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Vittorio De Sica,
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Prince Paris of Troy, shipwrecked on a mission to the king of Sparta, meets and falls for Queen Helen before he knows who she is. Rudely received by the royal Greeks, he must flee...but fate and their mutual passions lead him to take Helen along. This gives the Greeks just the excuse they need for much-desired war. Written by
Rod Crawford <firstname.lastname@example.org>
When examining the wooden horse, Ulysses tells his friend that the Trojans will give thanks to Athena for their victory. The friend replies, "And to Bacchus, the god of grapes." Bacchus was the Roman god of wine, not Greek. The correct Greek equivalent was Dionysus. Throughout the rest of the film, the characters call the gods by their correct Greek names (Athena, Zeus etc.) See more »
Oh Goddess come to Earth. Make me a mortal with your kiss and we'll live on nectar and ambrosia...
... But I am not sure I like being so ethereal.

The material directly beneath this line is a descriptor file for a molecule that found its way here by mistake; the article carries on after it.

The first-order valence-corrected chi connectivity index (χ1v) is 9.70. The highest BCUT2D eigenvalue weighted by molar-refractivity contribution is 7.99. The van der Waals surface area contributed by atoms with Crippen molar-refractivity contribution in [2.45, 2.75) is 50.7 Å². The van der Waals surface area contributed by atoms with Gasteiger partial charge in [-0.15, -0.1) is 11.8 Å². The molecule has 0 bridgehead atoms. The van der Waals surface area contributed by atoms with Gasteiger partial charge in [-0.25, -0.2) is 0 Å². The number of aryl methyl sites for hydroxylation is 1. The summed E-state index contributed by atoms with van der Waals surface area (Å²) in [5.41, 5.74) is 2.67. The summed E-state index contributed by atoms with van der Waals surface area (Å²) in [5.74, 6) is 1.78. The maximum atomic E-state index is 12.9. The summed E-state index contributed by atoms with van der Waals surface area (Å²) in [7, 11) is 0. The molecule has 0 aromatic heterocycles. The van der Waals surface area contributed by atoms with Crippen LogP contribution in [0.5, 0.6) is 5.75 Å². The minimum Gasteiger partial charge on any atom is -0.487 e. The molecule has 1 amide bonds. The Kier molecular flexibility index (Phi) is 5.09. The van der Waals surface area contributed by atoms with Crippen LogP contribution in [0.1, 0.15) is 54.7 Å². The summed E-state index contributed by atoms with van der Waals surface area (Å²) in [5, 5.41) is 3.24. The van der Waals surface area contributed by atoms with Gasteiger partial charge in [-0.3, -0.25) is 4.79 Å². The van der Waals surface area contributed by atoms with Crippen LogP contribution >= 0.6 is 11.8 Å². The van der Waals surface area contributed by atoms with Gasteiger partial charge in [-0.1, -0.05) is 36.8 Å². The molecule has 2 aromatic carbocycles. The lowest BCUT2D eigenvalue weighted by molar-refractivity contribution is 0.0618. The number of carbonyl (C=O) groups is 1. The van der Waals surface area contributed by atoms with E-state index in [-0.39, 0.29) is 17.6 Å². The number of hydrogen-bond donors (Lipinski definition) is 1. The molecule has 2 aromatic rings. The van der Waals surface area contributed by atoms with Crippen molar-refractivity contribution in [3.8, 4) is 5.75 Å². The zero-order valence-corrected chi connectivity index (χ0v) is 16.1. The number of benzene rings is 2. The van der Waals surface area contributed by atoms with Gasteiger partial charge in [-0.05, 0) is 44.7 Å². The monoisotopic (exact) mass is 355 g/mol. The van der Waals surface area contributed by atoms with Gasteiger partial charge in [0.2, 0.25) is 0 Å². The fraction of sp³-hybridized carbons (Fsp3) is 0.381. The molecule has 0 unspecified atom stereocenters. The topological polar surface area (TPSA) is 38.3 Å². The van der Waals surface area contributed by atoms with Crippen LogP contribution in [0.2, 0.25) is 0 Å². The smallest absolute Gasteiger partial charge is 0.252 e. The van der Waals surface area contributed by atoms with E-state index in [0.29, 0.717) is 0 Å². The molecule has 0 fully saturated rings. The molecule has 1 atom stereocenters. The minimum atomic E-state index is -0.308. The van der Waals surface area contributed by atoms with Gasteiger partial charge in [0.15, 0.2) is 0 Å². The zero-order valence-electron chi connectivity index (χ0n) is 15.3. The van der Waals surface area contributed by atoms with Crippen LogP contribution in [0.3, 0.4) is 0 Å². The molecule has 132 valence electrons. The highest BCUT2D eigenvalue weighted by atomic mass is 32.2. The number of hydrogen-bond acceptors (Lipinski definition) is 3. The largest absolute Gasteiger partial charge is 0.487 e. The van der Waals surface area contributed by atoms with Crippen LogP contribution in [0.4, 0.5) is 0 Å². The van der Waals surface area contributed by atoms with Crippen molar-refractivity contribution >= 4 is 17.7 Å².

See more »
This movie typically dates from an era, when the many local movie-theatres were visited regularly for their newest issues. An era when television could not compete yet, also an era when society wasn't as hectic and demanding as it is today.
So just sit back, relax, and take your time to watch 'Helen of Troy'. Fifties-movies generally are well-made and worth watching, and this one is no exception. For instance, enjoy the 'overture', a fine piece of film-music to get you in the right mood. The concert is on for about five minutes, the screen before your face not moving at all during this entire period.
Once 'Helen' is on her way, you will enjoy the quality of the (color-)shots, and that of the actors and actresses. Their heroic style of acting, completely out of fashion now, is remarkable. Further there is not much to add. The fifties show a clear trend for pompous movies lending their plot from ancient Greek or Roman history. Such as 'Ben Hur', 'Spartacus' and 'Quo Vadis'. 'Helen of Troy' also belongs to this category.
And, what about Brigitte Bardot? Her tiny role as a slave-girl in a pompous Greek-history setting does not suit her talents very well. Brigitte makes the best of it, though, occasionally succeeding in letting her famous image shine through.
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